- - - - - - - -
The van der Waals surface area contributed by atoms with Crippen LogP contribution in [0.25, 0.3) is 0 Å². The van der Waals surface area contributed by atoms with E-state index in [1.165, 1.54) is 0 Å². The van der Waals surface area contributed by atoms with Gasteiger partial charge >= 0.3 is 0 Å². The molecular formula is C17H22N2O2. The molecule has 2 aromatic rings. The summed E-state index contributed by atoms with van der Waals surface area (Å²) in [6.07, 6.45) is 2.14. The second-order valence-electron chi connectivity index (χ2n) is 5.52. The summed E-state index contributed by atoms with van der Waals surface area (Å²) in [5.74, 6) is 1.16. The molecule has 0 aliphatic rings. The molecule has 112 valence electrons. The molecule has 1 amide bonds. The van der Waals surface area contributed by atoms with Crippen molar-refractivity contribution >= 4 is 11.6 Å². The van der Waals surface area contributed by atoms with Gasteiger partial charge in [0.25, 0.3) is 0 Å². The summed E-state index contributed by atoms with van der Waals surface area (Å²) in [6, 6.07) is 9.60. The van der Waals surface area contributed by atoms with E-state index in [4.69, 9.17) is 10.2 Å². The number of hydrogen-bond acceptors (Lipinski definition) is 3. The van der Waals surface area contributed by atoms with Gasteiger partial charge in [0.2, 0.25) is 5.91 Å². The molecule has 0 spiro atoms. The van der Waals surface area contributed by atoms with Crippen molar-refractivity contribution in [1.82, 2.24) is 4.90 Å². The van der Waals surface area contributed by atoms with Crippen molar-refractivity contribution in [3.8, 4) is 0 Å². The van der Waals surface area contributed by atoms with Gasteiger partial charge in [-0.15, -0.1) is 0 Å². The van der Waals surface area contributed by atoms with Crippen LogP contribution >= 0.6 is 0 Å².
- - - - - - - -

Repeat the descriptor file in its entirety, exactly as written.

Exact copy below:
The van der Waals surface area contributed by atoms with Crippen LogP contribution in [0.25, 0.3) is 0 Å². The van der Waals surface area contributed by atoms with E-state index in [1.165, 1.54) is 0 Å². The van der Waals surface area contributed by atoms with Gasteiger partial charge >= 0.3 is 0 Å². The molecular formula is C17H22N2O2. The molecule has 2 aromatic rings. The summed E-state index contributed by atoms with van der Waals surface area (Å²) in [6.07, 6.45) is 2.14. The second-order valence-electron chi connectivity index (χ2n) is 5.52. The summed E-state index contributed by atoms with van der Waals surface area (Å²) in [5.74, 6) is 1.16. The molecule has 0 aliphatic rings. The molecule has 112 valence electrons. The molecule has 1 amide bonds. The van der Waals surface area contributed by atoms with Crippen molar-refractivity contribution >= 4 is 11.6 Å². The van der Waals surface area contributed by atoms with Gasteiger partial charge in [0.25, 0.3) is 0 Å². The summed E-state index contributed by atoms with van der Waals surface area (Å²) in [6, 6.07) is 9.60. The van der Waals surface area contributed by atoms with E-state index in [4.69, 9.17) is 10.2 Å². The number of hydrogen-bond acceptors (Lipinski definition) is 3. The van der Waals surface area contributed by atoms with Gasteiger partial charge in [0.2, 0.25) is 5.91 Å². The molecule has 0 spiro atoms. The van der Waals surface area contributed by atoms with Crippen molar-refractivity contribution in [1.82, 2.24) is 4.90 Å². The van der Waals surface area contributed by atoms with Crippen molar-refractivity contribution in [3.8, 4) is 0 Å². The van der Waals surface area contributed by atoms with Gasteiger partial charge in [-0.15, -0.1) is 0 Å². The van der Waals surface area contributed by atoms with Crippen LogP contribution >= 0.6 is 0 Å².